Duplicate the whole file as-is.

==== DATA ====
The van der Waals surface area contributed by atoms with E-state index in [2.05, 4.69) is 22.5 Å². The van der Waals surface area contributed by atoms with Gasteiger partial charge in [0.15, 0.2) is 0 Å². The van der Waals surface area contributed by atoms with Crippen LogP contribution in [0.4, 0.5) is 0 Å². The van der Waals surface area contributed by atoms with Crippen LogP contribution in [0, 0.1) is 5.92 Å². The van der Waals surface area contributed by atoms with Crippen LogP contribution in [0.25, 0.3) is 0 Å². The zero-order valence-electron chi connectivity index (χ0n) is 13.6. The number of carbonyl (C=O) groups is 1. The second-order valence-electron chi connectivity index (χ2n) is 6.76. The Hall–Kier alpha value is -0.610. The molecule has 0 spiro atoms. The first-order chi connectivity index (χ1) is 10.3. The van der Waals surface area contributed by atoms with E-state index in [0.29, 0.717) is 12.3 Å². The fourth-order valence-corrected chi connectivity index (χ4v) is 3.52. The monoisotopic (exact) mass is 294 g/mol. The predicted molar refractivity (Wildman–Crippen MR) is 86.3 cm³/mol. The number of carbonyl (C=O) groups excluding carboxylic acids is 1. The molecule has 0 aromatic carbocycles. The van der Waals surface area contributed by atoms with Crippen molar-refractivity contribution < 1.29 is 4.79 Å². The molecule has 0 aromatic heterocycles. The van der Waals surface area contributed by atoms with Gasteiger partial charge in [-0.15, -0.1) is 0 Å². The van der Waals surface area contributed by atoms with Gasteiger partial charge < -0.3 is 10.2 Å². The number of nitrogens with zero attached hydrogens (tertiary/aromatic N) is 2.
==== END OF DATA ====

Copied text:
The van der Waals surface area contributed by atoms with E-state index in [2.05, 4.69) is 22.5 Å². The van der Waals surface area contributed by atoms with Gasteiger partial charge in [0.15, 0.2) is 0 Å². The van der Waals surface area contributed by atoms with Crippen LogP contribution in [0.4, 0.5) is 0 Å². The van der Waals surface area contributed by atoms with Crippen LogP contribution in [0, 0.1) is 5.92 Å². The van der Waals surface area contributed by atoms with Crippen LogP contribution in [0.25, 0.3) is 0 Å². The zero-order valence-electron chi connectivity index (χ0n) is 13.6. The number of carbonyl (C=O) groups is 1. The second-order valence-electron chi connectivity index (χ2n) is 6.76. The Hall–Kier alpha value is -0.610. The molecule has 0 spiro atoms. The first-order chi connectivity index (χ1) is 10.3. The van der Waals surface area contributed by atoms with E-state index in [0.29, 0.717) is 12.3 Å². The fourth-order valence-corrected chi connectivity index (χ4v) is 3.52. The monoisotopic (exact) mass is 294 g/mol. The predicted molar refractivity (Wildman–Crippen MR) is 86.3 cm³/mol. The number of carbonyl (C=O) groups excluding carboxylic acids is 1. The molecule has 0 aromatic carbocycles. The van der Waals surface area contributed by atoms with Crippen molar-refractivity contribution < 1.29 is 4.79 Å². The molecule has 0 aromatic heterocycles. The van der Waals surface area contributed by atoms with Gasteiger partial charge in [-0.15, -0.1) is 0 Å². The van der Waals surface area contributed by atoms with Gasteiger partial charge < -0.3 is 10.2 Å². The number of nitrogens with zero attached hydrogens (tertiary/aromatic N) is 2.